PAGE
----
India mobilises for a rural revolution

Financial Times

6 August 2007

The small town of Fatehpur in eastern India’s Bihar state is about seven hours’ drive from the nearest big city. Reaching it requires a journey over rickety bridges through areas plagued by Maoist rebels. Narrow, painfully potholed roads cross bleak farmland and congested towns. To travel the 70km across the area’s roughest terrain takes a glacial six hours.

Unremarkable as Fatehpur may seem, it is here and in thousands of other towns and villages across India that the next stage of the country’s momentous telecommunications revolution will unfold.


India is the fastest-growing mobile phone market in the world. In May 6.5m new subscribers brought the country’s total to 218m. But if companies are to sustain this blistering pace of growth, they must bring mobile phones to rural areas.

There are daunting hurdles: lack of electricity; remote and rough terrain, which makes it hard to set up phone masts; and the challenge of marketing to low-income rural customers who are not familiar with mobile phones.

Telecoms operators – and innovative consumers – are devising ways to work around these problems. Like 90 per cent of Bihar, India’s poorest state, Fatehpur has no electricity. Yet this has not stopped people in the town (population 18,000) using mobile phones to connect to the world.

Arvind Tandon, 28, charges phones in his cramped shop where he sells and repairs clocks and radios. The use of a car battery, which also powers an electric fan on the counter, is available for Rs5 (about ) a time. He proudly holds up a mobile phone connected to his contraption, which serves at least 150 customers each day. Mr Tandon started this supplementary business a year ago and it now makes up nearly half his revenues.

Such “workarounds” in rural areas are crucial if India is to meet ambitious government targets of 500m phone subscribers by 2010.

The current surge in growth of telecommunications use in India is in stark contrast to the stagnation of previous decades. Telephone penetration nationwide inched up to only 2 per cent of the population in the 50 years following independence in 1947. But industry reforms launched in 1998 have propelled penetration to 19 per cent in May.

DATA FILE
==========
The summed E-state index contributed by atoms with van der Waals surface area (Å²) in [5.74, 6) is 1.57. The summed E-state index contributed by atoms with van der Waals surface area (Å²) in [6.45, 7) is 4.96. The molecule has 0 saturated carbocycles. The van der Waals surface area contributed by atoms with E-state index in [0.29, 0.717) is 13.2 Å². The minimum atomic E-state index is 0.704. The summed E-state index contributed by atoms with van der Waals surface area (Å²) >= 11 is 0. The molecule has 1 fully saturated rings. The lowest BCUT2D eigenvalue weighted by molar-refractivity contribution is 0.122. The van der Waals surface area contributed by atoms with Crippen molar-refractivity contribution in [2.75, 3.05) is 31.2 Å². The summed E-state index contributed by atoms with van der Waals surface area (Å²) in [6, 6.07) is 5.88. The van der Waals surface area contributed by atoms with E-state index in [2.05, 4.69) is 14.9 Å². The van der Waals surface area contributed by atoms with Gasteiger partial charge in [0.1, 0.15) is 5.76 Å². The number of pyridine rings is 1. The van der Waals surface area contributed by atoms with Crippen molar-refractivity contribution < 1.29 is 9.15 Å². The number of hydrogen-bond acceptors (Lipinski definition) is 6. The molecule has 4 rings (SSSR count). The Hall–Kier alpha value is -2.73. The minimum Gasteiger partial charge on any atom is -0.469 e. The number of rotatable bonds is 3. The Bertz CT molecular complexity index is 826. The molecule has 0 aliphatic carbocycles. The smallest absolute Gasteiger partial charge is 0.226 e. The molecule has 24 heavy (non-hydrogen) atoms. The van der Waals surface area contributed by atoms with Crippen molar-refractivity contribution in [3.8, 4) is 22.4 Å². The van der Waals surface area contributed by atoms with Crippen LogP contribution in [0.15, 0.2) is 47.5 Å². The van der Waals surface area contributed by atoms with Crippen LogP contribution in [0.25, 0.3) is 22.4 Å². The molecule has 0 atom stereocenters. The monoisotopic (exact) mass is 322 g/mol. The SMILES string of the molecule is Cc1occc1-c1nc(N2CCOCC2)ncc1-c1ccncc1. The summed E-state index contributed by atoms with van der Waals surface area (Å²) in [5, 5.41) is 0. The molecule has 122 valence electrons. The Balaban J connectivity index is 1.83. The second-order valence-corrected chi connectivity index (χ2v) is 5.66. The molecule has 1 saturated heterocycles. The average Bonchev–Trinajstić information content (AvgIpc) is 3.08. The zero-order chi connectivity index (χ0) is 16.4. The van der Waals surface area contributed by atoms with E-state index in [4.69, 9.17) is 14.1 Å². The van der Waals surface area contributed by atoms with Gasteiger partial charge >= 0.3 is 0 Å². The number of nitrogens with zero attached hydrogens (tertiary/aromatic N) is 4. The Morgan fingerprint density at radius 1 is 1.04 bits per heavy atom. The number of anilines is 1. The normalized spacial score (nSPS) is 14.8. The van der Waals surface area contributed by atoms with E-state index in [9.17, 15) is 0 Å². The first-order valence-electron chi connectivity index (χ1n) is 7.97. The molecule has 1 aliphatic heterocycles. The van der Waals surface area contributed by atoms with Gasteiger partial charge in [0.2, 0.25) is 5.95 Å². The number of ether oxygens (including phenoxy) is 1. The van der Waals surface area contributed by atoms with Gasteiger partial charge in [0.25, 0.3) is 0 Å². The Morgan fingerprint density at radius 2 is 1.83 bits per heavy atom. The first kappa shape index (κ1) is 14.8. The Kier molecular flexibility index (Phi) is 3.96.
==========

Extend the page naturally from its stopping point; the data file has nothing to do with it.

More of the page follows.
In this atmosphere of heady growth, Vodafone, the world’s largest mobile phone operator, this year paid $11bn for control of Hutchison Essar, India’s fourth largest mobile operator.

But Vodafone has a long road ahead, as have India’s other fast-growing mobile phone operators, Airtel, Reliance, BSNL, Tata Indicomm, Idea and Aircel. To sustain their expansion, phone operators must move from cities to villages, where nearly 70 per cent of India’s 1.1bn population live.

Telephone penetration in big cities can be 50 per cent but it remains as low as 2 per cent in tens of thousands of villages.

“There’s no way you can get more business if you don’t go rural,” says Shishir Kumar, chief operating officer for Airtel in Bihar. Airtel, India’s largest mobile phone operator, is aggressively expanding into rural areas. “This is not out of charity.”

Low-income rural residents spend only a few dollars a month on communication, so profits must come from signing up ever more subscribers.

The demand is there. Airtel signed up 100,000 mobile customers in Bihar in the first 14 days of its launch in the state in January 2005. It had nearly 2.4m total subscribers by March of this year.

To lure customers, Airtel stages Bollywood-style song and dance performances on the back of lorries. At one such show on a street corner in Belaganj, another town in Bihar, three young men gyrate their hips to a Hindi pop tune and leap across a small stage. A crowd ogles the show, although one man remains engrossed in fixing a tractor nearby.

After the performance Airtel representatives hand out red shirts and caps to the crowd. An MC with a microphone peppers the crowd with trivia about the company’s services.